by Marty Brenner

arguingYou build relationships with others when you trust others with your thoughts and feelings. In a healthy relationship, you communicate your ideas and emotions with people that you know will respond in a positive way. A relationship is an emotional compromise, where participants agree to certain terms of behavioral limits. When one person breaks the agreement by making a mistake or doing a bad thing, the other party might respond by initiating an angry dialog between the two. This breakdown in communication can ruin the relationship as each party behaves in an increasingly aggressive fashion. Left unaddressed, anger dissolves the foundation of the relationship.

You build relationships with other people through communication – one person expresses his thoughts and emotions and a second person responds with his own ideas and feelings on the matter. For example, a loving relationship is established when one person says, “I love you.” If the other person shares this positive emotion, they will react with a smile and say, “I love you too.” The first person, now empowered with positive affirmation of a loving relationship, might risk emotional harm by asking for a hand in marriage. If she inflicts pain by denying his marriage proposal, he may react angrily to this rejection by calling her an unsavory name. The relationship shifted from an equal communication of intimate, positive feelings to one of risk, denial, pain and anger.

Anger is the result of pain. When your brain senses that you are in danger of experiencing pain, anger gives you the emotional and physical power to move yourself to a safer, pain-free place. When someone inflicts emotional trauma, you respond with an angry reaction in an attempt to deflect or reduce your discomfort. When a particular person inflicts pain on a regular basis, you learn to consistently respond with anger. Do this enough and you’ll create a relationship with this person based on pain and anger. Your relationship is founded on the principle that all interactions with this person will result in angry turmoil.

Sometimes you base your relationships not on trust that the other party has your best interest at heart, but on the basic mistrust you have for others to do perform up to your expectations. For example, you know that your mechanic is lazy and incompetent, so you feel compelled to supervise him while he works on your car. After all these years, you just know you’ll be giving him hell for forgetting to check your oil.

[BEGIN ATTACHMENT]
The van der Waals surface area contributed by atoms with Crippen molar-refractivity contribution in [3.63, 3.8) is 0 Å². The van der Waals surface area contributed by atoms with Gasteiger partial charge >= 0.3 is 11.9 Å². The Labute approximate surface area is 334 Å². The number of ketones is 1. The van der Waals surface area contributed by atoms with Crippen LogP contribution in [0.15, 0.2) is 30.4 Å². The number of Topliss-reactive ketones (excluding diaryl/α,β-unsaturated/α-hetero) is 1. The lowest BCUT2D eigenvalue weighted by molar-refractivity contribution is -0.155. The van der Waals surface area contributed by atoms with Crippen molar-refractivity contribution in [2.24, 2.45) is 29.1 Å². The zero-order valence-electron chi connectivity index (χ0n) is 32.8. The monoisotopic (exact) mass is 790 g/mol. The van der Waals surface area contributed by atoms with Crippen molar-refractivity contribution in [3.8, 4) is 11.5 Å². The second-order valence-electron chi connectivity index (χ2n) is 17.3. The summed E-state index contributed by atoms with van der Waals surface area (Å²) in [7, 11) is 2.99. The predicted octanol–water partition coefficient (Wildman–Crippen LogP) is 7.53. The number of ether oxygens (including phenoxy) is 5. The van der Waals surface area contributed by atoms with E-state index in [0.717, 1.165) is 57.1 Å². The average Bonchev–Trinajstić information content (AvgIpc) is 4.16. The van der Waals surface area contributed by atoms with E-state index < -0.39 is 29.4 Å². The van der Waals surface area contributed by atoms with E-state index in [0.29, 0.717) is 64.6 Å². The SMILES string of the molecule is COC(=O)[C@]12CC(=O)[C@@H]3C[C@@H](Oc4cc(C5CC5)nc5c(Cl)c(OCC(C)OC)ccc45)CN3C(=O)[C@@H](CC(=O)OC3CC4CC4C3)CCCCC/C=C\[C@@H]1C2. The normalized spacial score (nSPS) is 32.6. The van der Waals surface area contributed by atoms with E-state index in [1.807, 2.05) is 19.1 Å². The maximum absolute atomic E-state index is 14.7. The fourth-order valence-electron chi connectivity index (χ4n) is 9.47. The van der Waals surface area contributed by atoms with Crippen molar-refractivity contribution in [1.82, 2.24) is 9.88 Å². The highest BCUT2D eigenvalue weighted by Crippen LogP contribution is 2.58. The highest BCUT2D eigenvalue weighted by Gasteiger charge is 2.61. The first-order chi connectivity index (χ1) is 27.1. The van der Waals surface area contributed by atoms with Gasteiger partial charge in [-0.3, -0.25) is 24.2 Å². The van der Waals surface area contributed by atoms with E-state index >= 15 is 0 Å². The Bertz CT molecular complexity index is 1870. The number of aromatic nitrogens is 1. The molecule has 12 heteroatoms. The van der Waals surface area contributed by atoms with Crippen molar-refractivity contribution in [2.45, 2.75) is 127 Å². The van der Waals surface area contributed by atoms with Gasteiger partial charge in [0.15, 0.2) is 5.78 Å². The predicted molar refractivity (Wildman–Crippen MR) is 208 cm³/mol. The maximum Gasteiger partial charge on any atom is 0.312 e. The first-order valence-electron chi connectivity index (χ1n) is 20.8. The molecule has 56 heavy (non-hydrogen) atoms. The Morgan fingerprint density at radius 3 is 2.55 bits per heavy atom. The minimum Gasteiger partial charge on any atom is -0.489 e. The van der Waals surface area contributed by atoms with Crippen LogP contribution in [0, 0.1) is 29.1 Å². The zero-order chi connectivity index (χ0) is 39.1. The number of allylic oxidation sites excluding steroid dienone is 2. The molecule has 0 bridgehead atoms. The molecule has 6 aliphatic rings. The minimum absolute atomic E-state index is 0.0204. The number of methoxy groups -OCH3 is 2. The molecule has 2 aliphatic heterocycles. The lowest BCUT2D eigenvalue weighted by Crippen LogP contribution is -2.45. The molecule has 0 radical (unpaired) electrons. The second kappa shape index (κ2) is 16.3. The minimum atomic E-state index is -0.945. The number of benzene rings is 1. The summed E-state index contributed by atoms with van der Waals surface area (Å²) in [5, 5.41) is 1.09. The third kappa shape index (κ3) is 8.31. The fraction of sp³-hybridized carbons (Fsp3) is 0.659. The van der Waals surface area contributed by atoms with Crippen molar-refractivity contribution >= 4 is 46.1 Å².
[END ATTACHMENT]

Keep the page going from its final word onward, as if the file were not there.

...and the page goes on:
A sense of entitlement shifts the healthy, equal balance of power in a relationship to one of master and slave. You may feel the other person owes you something in the relationship based simply on who you are or what you have done in the past, regardless of your behavior in the present. You think you deserve something and that it is the other person’s responsibility to deliver it to you.

Abusive relationships are born of anger, mistrust and a sense of entitlement. You can inflict and suffer many types of abuse in a relationship, including mental, emotional, sexual, financial and physical abuse. Unresolved and unaddressed anger can dissolve your relationships from being a positive and beneficial experience to an unhealthy or even dangerous one.

Why Marty?

Marty has been providing guidance and counseling for the last 20 years to a wide and diverse range of people.

Individuals challenged with various addictions including but not limited to – substance abuse, alcohol, and anger.

Marty is a certified chemical dependency counselor and anger management facilitator.

Affectionately known as “Marty”, he has positively influenced and helped reshape the lives of many people in recovery, ranging from ex-cons to his high profile clients in the Delray Beach, Florida.

Marty is an excellent resource with in-depth knowledge of all of the current trends in the substance abuse and mental health treatment fields, as well as individual options for successful recovery outcomes.

Today, residential facilities simply aren’t an option for many clients with busy work schedules and travel conflicts, which is why Marty tailors programs to meet the needs of these clients, whether it be in his office or a location of their choosing.

His approach is casual and non-threatening. Marty is very kind and caring.

As you know, it is difficult to convince clients that anger management or substance abuse treatment is critical. Career commitments, privacy, reputation and other concerns may conflict in making treatment the priority it should be.

It is Marty’s primary goal to help people rebuild lives using tried and true techniques.

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